It’s pretty beefy looking and feeling. It clocks in at two ounces even, so about the same as a Snickers. And the description of it is also similar: creamy caramel and peanut nougat drenched in dark chocolate.
The first bar (pictured) had a rather liberal lump of peanuts on top. The second bar (the one I’m actually basing this tasting on) had only four.
The bar smells smoky and rich, like toasted sugar, peanuts and chocolate.
The textures are extreme. There are the deep crunches of the nuts - both on top and inside the nougat. The strip of caramel on the top of the nougat but under the chocolate is firm and stringy. The nougat is mostly soft and grainy, until I got to the bottom where it was more like a tough caramel.
When chewed up together the peanuts have a definite dark and burnt taste that pushes over everything else in its way. The thin chocolate coating doesn’t contribute much besides holding the rest of it together in its cloak. The nougat is mostly disappointing. I was hoping when I heard the $2 price tag, that the nougat would be Italian, Spanish or French style. Instead it’s more like a Milky Way Midnight with peanuts.
The only part I liked was the part that I think was a mistake - the chewy nougat at the very bottom was stringy and smooth and had a light touch of toasted marshmallow flavor to it. But since only one of my bars did this, I can’t even be sure that it was on purpose. The caramel on the top barely registers as a flavor or texture.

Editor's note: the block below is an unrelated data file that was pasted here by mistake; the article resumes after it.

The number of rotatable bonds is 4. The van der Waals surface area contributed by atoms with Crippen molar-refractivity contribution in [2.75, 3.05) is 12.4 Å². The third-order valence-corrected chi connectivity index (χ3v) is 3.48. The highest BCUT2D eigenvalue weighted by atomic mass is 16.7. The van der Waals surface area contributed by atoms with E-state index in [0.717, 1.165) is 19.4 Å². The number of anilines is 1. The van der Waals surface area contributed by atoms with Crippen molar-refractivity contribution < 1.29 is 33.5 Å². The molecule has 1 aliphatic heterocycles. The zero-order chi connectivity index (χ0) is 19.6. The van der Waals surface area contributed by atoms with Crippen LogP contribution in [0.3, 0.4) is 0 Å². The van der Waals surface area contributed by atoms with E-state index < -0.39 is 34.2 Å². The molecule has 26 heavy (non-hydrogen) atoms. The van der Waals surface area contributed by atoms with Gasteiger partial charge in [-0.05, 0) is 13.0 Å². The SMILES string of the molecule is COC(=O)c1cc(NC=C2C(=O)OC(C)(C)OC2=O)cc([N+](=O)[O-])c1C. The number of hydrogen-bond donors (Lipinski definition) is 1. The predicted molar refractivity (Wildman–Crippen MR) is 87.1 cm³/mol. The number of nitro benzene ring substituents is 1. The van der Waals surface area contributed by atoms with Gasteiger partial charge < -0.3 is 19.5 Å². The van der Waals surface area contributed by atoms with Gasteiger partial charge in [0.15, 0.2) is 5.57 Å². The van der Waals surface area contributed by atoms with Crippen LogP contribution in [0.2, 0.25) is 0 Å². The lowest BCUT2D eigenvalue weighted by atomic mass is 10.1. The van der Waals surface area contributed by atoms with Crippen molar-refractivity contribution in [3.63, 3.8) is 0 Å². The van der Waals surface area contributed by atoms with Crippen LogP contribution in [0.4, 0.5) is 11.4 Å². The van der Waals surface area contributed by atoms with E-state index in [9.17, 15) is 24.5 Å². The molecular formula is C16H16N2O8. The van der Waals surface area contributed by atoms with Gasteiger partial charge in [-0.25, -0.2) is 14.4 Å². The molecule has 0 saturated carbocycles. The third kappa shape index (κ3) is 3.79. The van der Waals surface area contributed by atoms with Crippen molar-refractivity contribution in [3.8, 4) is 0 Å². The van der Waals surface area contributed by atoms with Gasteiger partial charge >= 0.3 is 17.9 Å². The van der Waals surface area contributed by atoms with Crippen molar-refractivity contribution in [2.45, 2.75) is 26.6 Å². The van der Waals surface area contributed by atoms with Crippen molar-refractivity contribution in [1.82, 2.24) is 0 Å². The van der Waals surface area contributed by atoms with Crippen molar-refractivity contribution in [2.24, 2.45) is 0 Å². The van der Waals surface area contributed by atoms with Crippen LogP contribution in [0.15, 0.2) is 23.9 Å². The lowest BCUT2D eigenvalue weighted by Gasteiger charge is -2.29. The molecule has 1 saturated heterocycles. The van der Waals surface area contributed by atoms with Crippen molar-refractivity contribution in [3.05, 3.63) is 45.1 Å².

The good news for candy fans though is that this is a certified gluten free product and the ingredients are all natural. There are milk, soy and egg products in it though.
This bar is coming in all over the map from other reviewers (and from the photos, it appears that the bars are actually different in the amount of each element): Futile Sniff loves it (but had no peanuts on top and far more caramel), Gigi Reviews had a similar experience to mine except I found both of mine rather salty, Diana Takes a Bite found it too chewy and big while Patti at Candy Yum Yum wrote it a love letter. (Yes, it appears that all reviewers are women, I’m guessing the package looks too much like Midol for men to have taken notice yet. I must note that I’ve never purchased Midol, so if this is the kind of analgesic that comes inside that box, please let me know what I’ve been missing!)
So after all that, I’m still stuck on the See’s Awesome Nut & Chew Bar, it’s half the price (though not quite as large) and more responsibly packaged though it does have almonds instead of peanuts.